Nancy Jelagat wins the Valencia Marathon (© Sergio Mateo María)
Nancy Jelagat and Lawrence Cherono achieved a Kenyan double at the Valencia Marathon Trinidad Alfonso EDP, a World Athletics Elite Platinum Label event, on a windy Sunday (5) which hampered the athletes’ performances.
Fully aware there would be bursts of wind of up to 60km/h throughout the race, the organisers readjusted the scheduled pace for both races and the women’s contest opened at a steady rhythm. The pacemakers led the field through 5km in 16:26 and 10km in 32:55, setting up the lead group for a sub-2:20 finish, which none of the competitors had done before.
During the early stages, Jelagat, fellow Kenyan Bornes Chepkirui and Ethiopia’s Rahma Tusa ran closest to the pacemakers, also using them as shelter from the wind. The nine-woman lead group went through halfway in a promising 1:09:41, well inside their 2:20 target.
Over the second half, the lead pack whittled down progressively and by 30km only Jelagat and Etagegne Woldu remained in contention. Although Woldu was making her marathon debut, and Jelagat started the race with a modest 2:33:56 best, the duo broke away easily from the rest of the more experienced field.
Shortly after 33km, Jelagat – who set a half marathon PB of 1:05:21 in Berlin in August – became the sole leader as 25-year-old Woldu could no longer match the pacemaker’s tempo. With incredibly even halves of 1:09:41 and 1:09:50, Jelagat crossed the line in 2:19:31, making a breakthrough in what was her 11th attempt at the distance.
“It was my first time here in Valencia but I promise to come back,” said an elated Jelagat. “I’ve improved my PB by 14 minutes, so I can’t ask for more.”
Woldu finished runner-up in 2:20:16, while fellow debutante Degefa completed the podium in 2:23:04. Tusa was fourth in 2:23:20 and Ireland’s two-time European cross-country champion Fionnuala McCormack was fifth with a big PB of 2:23:58.
As was the case in the women’s race, the men’s contest kicked off conservatively at a 2:57/km speed, headed by pacemakers Alexander Mutiso, Bernard Ngeno and Victor Chumo.
After splits of 14:44 and 29:27 for the 5km and 10km, Kenya’s multiple world half-marathon champion Geoffrey Kamworor lost contact with the large lead group which included Cherono, fellow Kenyan Norbert Kigen, Tanzania’s Gabriel Geay and Ethiopians Kinde Atanaw, Chalu Deso, Herpasa Negasa.
Those seven athletes compounded the leading group by halfway, reached in 1:02:18, erasing any hopes of breaking the 2:03:00 course record. By then, Kamworor was 44 seconds adrift of the leaders, running in a chase pack which included his training partner Philemon Kacheran as well as Norway’s Sondre Moen, Germany’s Amanal Petros and Spain’s Hamid Ben Daoud and Abdelaziz Merzougui.
The cadence slowed down a bit in the third 10km section, which was covered in 30:03, with Mutiso and Ngeno still in charge of pacing duties while 2019 Valencia victor Atanaw ran closest to them. Meanwhile, Kamworor and Kacheran’s group reduced the gap to the leaders, though were still some way behind.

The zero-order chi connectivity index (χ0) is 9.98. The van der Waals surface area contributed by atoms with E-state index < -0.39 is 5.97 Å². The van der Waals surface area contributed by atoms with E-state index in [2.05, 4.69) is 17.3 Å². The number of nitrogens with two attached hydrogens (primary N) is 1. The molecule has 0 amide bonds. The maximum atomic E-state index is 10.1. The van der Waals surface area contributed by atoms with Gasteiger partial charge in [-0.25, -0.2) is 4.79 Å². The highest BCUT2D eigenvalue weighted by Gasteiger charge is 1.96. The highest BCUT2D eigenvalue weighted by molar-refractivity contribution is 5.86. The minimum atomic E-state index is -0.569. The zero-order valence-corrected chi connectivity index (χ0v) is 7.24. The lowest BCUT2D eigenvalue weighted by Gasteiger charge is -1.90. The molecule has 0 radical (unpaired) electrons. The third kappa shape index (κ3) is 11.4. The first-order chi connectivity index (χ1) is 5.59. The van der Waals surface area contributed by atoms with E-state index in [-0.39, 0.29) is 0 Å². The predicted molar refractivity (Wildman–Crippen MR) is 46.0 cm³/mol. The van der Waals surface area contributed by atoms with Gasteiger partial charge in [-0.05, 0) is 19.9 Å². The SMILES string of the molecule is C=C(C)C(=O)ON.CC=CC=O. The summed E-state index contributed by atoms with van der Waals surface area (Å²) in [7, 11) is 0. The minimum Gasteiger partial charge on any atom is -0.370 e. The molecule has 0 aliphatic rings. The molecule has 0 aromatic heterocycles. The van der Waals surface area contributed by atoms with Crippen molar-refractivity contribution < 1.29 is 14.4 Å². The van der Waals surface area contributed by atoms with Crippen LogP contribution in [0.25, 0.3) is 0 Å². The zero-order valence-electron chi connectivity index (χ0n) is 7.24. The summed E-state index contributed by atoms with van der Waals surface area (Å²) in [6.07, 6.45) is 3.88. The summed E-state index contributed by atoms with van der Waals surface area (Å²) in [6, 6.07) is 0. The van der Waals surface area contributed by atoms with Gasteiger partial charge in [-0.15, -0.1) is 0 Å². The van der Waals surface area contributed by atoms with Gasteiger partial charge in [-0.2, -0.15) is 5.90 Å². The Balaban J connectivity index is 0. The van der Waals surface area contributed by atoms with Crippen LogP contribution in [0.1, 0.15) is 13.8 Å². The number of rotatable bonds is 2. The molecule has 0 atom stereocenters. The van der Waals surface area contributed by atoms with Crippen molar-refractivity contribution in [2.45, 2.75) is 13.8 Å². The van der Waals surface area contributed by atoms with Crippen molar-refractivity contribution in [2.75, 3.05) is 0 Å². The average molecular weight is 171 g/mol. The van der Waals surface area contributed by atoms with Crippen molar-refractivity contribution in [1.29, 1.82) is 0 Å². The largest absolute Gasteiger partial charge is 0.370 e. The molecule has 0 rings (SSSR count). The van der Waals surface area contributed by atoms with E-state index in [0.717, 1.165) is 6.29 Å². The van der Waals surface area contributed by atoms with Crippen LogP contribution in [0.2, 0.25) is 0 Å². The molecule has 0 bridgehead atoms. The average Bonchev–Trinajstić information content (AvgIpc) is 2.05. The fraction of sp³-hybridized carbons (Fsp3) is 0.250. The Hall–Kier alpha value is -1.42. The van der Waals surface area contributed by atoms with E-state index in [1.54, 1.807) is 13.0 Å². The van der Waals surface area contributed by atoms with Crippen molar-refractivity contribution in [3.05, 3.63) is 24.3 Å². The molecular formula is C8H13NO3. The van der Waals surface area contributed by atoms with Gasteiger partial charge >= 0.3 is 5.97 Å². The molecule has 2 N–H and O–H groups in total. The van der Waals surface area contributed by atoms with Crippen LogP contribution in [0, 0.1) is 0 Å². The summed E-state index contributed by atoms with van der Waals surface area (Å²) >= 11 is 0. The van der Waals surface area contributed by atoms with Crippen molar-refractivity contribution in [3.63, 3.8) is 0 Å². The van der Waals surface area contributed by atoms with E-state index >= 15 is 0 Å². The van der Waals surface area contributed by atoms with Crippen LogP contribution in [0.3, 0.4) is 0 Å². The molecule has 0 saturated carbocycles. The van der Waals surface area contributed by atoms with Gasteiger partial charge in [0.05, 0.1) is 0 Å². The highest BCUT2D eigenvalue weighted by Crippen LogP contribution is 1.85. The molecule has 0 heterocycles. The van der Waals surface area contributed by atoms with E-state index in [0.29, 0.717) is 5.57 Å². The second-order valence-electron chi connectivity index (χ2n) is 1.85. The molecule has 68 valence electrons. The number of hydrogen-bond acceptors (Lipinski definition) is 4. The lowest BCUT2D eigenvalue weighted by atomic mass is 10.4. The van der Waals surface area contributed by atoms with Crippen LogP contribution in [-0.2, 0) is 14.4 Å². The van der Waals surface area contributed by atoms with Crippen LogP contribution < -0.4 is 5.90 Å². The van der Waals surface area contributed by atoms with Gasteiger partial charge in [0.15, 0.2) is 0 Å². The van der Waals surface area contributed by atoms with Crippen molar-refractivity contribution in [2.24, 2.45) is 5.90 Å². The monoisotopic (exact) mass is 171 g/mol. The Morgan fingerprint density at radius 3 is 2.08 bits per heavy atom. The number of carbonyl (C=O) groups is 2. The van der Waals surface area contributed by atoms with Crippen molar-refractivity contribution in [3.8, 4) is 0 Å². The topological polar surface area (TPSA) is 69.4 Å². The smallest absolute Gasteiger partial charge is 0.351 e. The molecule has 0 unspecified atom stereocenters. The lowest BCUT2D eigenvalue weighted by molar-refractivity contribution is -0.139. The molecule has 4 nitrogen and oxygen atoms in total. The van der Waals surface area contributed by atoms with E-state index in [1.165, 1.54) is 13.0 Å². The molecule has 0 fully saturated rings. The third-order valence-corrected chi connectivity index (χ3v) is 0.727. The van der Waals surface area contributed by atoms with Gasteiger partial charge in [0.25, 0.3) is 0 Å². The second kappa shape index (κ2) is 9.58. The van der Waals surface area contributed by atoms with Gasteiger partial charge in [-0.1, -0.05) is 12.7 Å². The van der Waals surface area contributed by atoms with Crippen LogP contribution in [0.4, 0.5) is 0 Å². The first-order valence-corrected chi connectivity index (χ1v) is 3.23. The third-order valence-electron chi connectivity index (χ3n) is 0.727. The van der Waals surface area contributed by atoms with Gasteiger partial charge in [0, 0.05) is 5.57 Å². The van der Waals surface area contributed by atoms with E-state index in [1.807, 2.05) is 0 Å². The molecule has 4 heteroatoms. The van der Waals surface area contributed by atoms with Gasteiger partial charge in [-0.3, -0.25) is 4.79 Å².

Once the pacemakers dropped out with about eight kilometres remaining, the contest became a four-man fight between Cherono, Atanaw, Deso and Geay. Shortly after the 38th kilometre, Deso opened a slight gap over the rest but the trio managed to regain contact with the Ethiopian. Meanwhile Kacheran and Kamworor continued to close in on the leading quartet.
Thanks to a 29:52 10km effort between 30km and 40km, Kacheran caught the leading quartet and by the 40km point he led with only Cherono and Deso for company. Atanaw and Geay, meanwhile, lost ground and were overtaken by Kamworor who was just three seconds in arrears and looked poised to catch the leaders, but Kacheran pushed again and left Kamworor trailing.
In a thrilling final effort, Cherono unleashed a strong kick to break away from Kacheran and Deso, crossing the line in a season’s best of 2:05:12.
“I’m really pleased with my win,” said Cherono, the fourth-place finisher at the Olympics who has now achieved 15 podium finishes from his 18 career marathons. “The conditions today were not ideal to get quick times but I enjoyed the race and I will be back to improve my time.”
Deso came through to take second place in 2:05:16, three seconds ahead of Kacheran, who broke his PB by 46 seconds. Two-time New York City winner Kamworor finished just shy of the podium in fourth, but his 2:05:23 clocking was a 49-second improvement on the PB he set on his marathon debut back in 2012.
Emeterio Valiente for World Athletics
1 Nancy Jelagat (KEN) 2:19:31
2 Etagegne Woldu (ETH) 2:20:16
3 Beyenu Degefa (ETH) 2:23:04
4 Rahma Tusa (ETH) 2:23:20
5 Fionnuala Mc Cormack (IRL) 2:23:58
6 Azmera Gebru (ETH) 2:24:01
7 Adanech Andesa (ETH) 2:24:13
8 Dorcas Tuitoek (KEN) 2:24:54
9 Meseret Dinke (ETH) 2:25:12
10 Giovanna Epis (ITA) 2:25:20
1 Lawrence Cherono (KEN) 2:05:12
2 Chalu Deso (ETH) 2:05:16
3 Philemon Kacheran (KEN) 2:05:19
4 Geoffrey Kamworor (KEN) 2:05:23
5 Abebe Negewo (ETH) 2:05:27
6 Goitom Kifle (ERI) 2:05:28
7 Kinde Atanaw (ETH) 2:05:54
8 Gabriel Geay (TAN) 2:06:10
9 Daniel Do Nascimento (BRA) 2:06:11
10 Herpasa Negasa (ETH) 2:06:20